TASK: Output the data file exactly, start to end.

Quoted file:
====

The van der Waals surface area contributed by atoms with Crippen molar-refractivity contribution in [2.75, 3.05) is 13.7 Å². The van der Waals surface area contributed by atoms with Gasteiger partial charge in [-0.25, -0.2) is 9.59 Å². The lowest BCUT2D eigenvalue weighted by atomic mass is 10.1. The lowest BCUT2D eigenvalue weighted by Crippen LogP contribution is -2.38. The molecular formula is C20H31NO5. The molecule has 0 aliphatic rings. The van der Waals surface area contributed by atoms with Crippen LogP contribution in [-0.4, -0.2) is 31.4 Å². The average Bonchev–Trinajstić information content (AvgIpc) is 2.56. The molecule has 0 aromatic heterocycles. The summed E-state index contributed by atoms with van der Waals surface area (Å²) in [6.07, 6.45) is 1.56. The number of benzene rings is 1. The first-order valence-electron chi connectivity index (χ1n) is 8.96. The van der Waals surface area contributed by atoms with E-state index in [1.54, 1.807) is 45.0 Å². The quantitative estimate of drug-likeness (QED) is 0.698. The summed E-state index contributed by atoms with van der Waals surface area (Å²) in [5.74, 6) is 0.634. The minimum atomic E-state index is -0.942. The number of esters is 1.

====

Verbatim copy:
The van der Waals surface area contributed by atoms with Crippen molar-refractivity contribution in [2.75, 3.05) is 13.7 Å². The van der Waals surface area contributed by atoms with Gasteiger partial charge in [-0.25, -0.2) is 9.59 Å². The lowest BCUT2D eigenvalue weighted by atomic mass is 10.1. The lowest BCUT2D eigenvalue weighted by Crippen LogP contribution is -2.38. The molecular formula is C20H31NO5. The molecule has 0 aliphatic rings. The van der Waals surface area contributed by atoms with Crippen LogP contribution in [-0.4, -0.2) is 31.4 Å². The average Bonchev–Trinajstić information content (AvgIpc) is 2.56. The molecule has 0 aromatic heterocycles. The summed E-state index contributed by atoms with van der Waals surface area (Å²) in [6.07, 6.45) is 1.56. The number of benzene rings is 1. The first-order valence-electron chi connectivity index (χ1n) is 8.96. The van der Waals surface area contributed by atoms with E-state index in [1.54, 1.807) is 45.0 Å². The quantitative estimate of drug-likeness (QED) is 0.698. The summed E-state index contributed by atoms with van der Waals surface area (Å²) in [5.74, 6) is 0.634. The minimum atomic E-state index is -0.942. The number of esters is 1.